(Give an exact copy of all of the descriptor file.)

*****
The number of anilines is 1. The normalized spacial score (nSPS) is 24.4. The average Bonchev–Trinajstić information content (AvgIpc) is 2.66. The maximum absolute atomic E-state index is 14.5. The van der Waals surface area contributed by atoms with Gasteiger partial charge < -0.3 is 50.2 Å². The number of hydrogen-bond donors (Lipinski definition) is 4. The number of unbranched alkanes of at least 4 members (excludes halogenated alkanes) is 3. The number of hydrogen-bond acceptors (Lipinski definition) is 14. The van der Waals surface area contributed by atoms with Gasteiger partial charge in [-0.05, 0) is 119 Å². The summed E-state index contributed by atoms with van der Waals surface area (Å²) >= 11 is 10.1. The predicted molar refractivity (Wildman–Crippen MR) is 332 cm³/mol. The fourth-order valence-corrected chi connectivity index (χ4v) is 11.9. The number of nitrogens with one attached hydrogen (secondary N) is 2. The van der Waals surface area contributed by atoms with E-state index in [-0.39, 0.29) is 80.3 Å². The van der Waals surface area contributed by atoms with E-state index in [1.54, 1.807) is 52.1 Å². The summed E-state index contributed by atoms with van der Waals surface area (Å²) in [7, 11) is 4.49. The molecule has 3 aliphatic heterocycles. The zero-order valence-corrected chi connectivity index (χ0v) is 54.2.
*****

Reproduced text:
The number of anilines is 1. The normalized spacial score (nSPS) is 24.4. The average Bonchev–Trinajstić information content (AvgIpc) is 2.66. The maximum absolute atomic E-state index is 14.5. The van der Waals surface area contributed by atoms with Gasteiger partial charge < -0.3 is 50.2 Å². The number of hydrogen-bond donors (Lipinski definition) is 4. The number of unbranched alkanes of at least 4 members (excludes halogenated alkanes) is 3. The number of hydrogen-bond acceptors (Lipinski definition) is 14. The van der Waals surface area contributed by atoms with Gasteiger partial charge in [-0.05, 0) is 119 Å². The summed E-state index contributed by atoms with van der Waals surface area (Å²) >= 11 is 10.1. The predicted molar refractivity (Wildman–Crippen MR) is 332 cm³/mol. The fourth-order valence-corrected chi connectivity index (χ4v) is 11.9. The number of nitrogens with one attached hydrogen (secondary N) is 2. The van der Waals surface area contributed by atoms with E-state index in [-0.39, 0.29) is 80.3 Å². The van der Waals surface area contributed by atoms with E-state index in [1.54, 1.807) is 52.1 Å². The summed E-state index contributed by atoms with van der Waals surface area (Å²) in [7, 11) is 4.49. The molecule has 3 aliphatic heterocycles. The zero-order valence-corrected chi connectivity index (χ0v) is 54.2.